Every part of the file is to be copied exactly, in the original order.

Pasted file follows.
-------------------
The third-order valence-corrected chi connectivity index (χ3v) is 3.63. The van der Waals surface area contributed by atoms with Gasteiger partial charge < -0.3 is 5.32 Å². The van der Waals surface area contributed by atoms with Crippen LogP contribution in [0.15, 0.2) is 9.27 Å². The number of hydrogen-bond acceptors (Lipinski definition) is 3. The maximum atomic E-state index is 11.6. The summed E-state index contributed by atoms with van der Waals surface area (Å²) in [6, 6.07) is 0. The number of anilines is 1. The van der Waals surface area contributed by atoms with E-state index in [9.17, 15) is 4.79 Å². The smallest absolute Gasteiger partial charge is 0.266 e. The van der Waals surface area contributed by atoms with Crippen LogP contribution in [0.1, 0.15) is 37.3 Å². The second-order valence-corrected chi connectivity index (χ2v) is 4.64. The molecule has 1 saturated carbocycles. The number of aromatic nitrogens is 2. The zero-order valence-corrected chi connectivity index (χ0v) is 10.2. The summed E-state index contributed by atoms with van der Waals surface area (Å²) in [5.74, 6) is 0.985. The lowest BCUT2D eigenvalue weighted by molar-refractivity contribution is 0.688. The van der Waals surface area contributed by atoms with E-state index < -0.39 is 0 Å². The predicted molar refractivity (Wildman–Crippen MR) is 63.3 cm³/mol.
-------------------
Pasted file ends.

The third-order valence-corrected chi connectivity index (χ3v) is 3.63. The van der Waals surface area contributed by atoms with Gasteiger partial charge < -0.3 is 5.32 Å². The van der Waals surface area contributed by atoms with Crippen LogP contribution in [0.15, 0.2) is 9.27 Å². The number of hydrogen-bond acceptors (Lipinski definition) is 3. The maximum atomic E-state index is 11.6. The summed E-state index contributed by atoms with van der Waals surface area (Å²) in [6, 6.07) is 0. The number of anilines is 1. The van der Waals surface area contributed by atoms with E-state index in [9.17, 15) is 4.79 Å². The smallest absolute Gasteiger partial charge is 0.266 e. The van der Waals surface area contributed by atoms with Crippen LogP contribution in [0.1, 0.15) is 37.3 Å². The second-order valence-corrected chi connectivity index (χ2v) is 4.64. The molecule has 1 saturated carbocycles. The number of aromatic nitrogens is 2. The zero-order valence-corrected chi connectivity index (χ0v) is 10.2. The summed E-state index contributed by atoms with van der Waals surface area (Å²) in [5.74, 6) is 0.985. The lowest BCUT2D eigenvalue weighted by molar-refractivity contribution is 0.688. The van der Waals surface area contributed by atoms with E-state index < -0.39 is 0 Å². The predicted molar refractivity (Wildman–Crippen MR) is 63.3 cm³/mol.